Understanding Guitar Amps
Your amp is where everything gets louder. In effect, the amp takes the signal from your guitar and translates it back into sound waves in the air that your listener can hear. But even at this seemingly final stage, plenty more happens to your sound than just the “gets louder” part of the equation.
The circuitry within most guitar amps contains several stages that shape your guitar signal in a variety of ways, one after the other, allowing you to alter and enrich your guitar tone, above and beyond merely amplifying it. After your signal goes in through the input in the front of the amp, it hits . . .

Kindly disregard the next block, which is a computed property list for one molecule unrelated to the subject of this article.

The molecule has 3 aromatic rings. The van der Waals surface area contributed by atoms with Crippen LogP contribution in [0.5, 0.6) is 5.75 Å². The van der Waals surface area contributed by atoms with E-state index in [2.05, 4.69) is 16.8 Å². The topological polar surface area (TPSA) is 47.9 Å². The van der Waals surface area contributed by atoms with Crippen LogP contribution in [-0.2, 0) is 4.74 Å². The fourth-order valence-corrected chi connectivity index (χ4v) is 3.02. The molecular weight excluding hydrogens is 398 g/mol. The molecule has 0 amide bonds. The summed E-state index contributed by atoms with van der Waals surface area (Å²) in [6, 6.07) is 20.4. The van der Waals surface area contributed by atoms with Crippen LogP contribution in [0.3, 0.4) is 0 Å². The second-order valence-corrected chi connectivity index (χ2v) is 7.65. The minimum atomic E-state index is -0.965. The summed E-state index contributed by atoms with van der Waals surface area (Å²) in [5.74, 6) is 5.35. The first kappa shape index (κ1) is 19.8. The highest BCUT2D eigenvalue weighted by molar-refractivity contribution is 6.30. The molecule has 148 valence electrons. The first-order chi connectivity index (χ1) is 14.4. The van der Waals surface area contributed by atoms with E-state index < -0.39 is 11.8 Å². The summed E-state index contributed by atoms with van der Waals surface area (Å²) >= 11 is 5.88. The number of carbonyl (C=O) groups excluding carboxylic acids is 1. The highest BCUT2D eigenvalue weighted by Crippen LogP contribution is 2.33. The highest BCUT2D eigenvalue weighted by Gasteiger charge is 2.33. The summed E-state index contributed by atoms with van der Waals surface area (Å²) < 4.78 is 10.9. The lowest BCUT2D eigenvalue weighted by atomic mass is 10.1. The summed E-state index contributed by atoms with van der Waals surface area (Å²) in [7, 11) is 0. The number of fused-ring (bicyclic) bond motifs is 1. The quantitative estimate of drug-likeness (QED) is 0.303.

A preamp stage: This stage increases its strength and also, in some cases, adds some slight distortion that enhances its texture, the way an overdrive pedal does. Many amps have multiple preamp stages.
A tone stage: This stage alters the signal’s frequency content somewhat, according to how you set this stage’s controls.
An output stage: Here the signal is ramped up even further, ready to be pumped through an output transformer that blasts it through the speaker, but where additional body and texture is also added.
A speaker: The speaker pumps the signal back into the air for you to hear, and it also adds some of its own sonic character to everything that has come before.